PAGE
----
The area peanut crop is moving right along and most of the crop has entered the growth stage when the majority of the harvestable peanuts will be set. Here are some recent comments from Dr. Scott Tubbs, UGA Extension Peanut Agronomist on the topic:
The USDA Crop Progress Report for Georgia says peanuts are 77% blooming and 42% pegging as of July 6. The report from June 1 also showed that we were 85% planted by June 1. Thus, the timeframe that I like to call the “grace-period” for peanuts (between emergence and blooming) is over for most of the crop. This is the timeframe where the plants do not have any reproductive capacity and can tolerate periods of dry spells, minor damage from insects and light weed competition, and other nuisances without major concern of yield being affected. However, once blooming and especially pegging starts to occur, the final output is in play and money can be lost if the crop is affected by lack of water, pest incidence and other factors that impede growth. Thus, be sure growers are using their inputs wisely so the crop does not suffer from avoidable troubles. Considering most of the harvested crop is set between 40 and 90 days after planting, the management decisions and timing over the next month to six weeks are going to be what determines the full yield potential. Many parts of Southwest GA and the primary peanut producing areas have had little to no rain in the last two weeks as much of the crop is entering the critical phase of initial pod set, when most of the densest, highest grading peanuts are going to be formed. The water requirement at this stage is entering or already in the 1.5 inch per week range, so if irrigation is possible, it is important to not fall behind since subsoil moisture is being depleted rapidly with no rainfall in two or more weeks now in some areas.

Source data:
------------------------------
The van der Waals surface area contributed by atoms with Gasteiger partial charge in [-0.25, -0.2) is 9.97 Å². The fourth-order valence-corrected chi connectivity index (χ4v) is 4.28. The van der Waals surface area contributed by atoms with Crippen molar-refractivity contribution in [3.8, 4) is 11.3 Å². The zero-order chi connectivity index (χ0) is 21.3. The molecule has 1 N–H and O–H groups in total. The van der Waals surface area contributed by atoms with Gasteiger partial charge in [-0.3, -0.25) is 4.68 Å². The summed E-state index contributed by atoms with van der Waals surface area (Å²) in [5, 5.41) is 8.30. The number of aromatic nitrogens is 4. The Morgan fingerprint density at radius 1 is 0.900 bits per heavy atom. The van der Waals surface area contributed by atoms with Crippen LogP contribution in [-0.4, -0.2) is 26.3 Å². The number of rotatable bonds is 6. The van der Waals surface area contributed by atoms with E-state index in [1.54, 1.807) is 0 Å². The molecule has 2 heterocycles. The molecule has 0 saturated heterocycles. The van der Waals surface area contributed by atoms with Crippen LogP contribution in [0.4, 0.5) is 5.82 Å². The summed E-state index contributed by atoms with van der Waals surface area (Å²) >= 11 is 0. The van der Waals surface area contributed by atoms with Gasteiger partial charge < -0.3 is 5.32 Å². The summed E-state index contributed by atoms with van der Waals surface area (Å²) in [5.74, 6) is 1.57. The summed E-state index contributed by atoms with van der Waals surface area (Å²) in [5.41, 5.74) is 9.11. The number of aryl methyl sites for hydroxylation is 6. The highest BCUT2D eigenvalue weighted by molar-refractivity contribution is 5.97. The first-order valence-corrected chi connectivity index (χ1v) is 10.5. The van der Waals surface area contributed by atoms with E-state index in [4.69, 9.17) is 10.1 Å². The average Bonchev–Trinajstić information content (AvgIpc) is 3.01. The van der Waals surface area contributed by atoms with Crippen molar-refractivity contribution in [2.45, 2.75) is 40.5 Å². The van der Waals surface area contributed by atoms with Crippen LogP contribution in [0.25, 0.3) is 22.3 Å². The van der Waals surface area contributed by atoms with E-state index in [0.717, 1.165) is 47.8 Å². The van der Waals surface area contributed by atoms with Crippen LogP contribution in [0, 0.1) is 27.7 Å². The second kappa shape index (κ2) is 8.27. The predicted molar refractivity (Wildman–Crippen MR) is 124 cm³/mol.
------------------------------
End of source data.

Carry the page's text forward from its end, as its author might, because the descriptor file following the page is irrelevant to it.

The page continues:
Below is the water use curve for peanuts provide by UGA Extension Engineer Dr. Gary Hawkins.
Use this chart as an indication of what the peanuts need at different maturity and planting dates. This chart can also be used as a guide to how much water is needed by peanuts. If the particular field has received ample water to produce the crop, then irrigation may not be needed. Also be aware of the fact that soil type has an impact on the amount of water available to the crop. For sandy soils, a high intensity rain will more than likely infiltrate and may provide needed water for the crop, however, in heavier soil, the same intensity rainfall will potentially have high losses due to runoff because it will not be able to absorb the water as well as the sandy soil. On the other hand the heavier soils have a higher water holding capacity and will retain moisture for longer than sandy soils.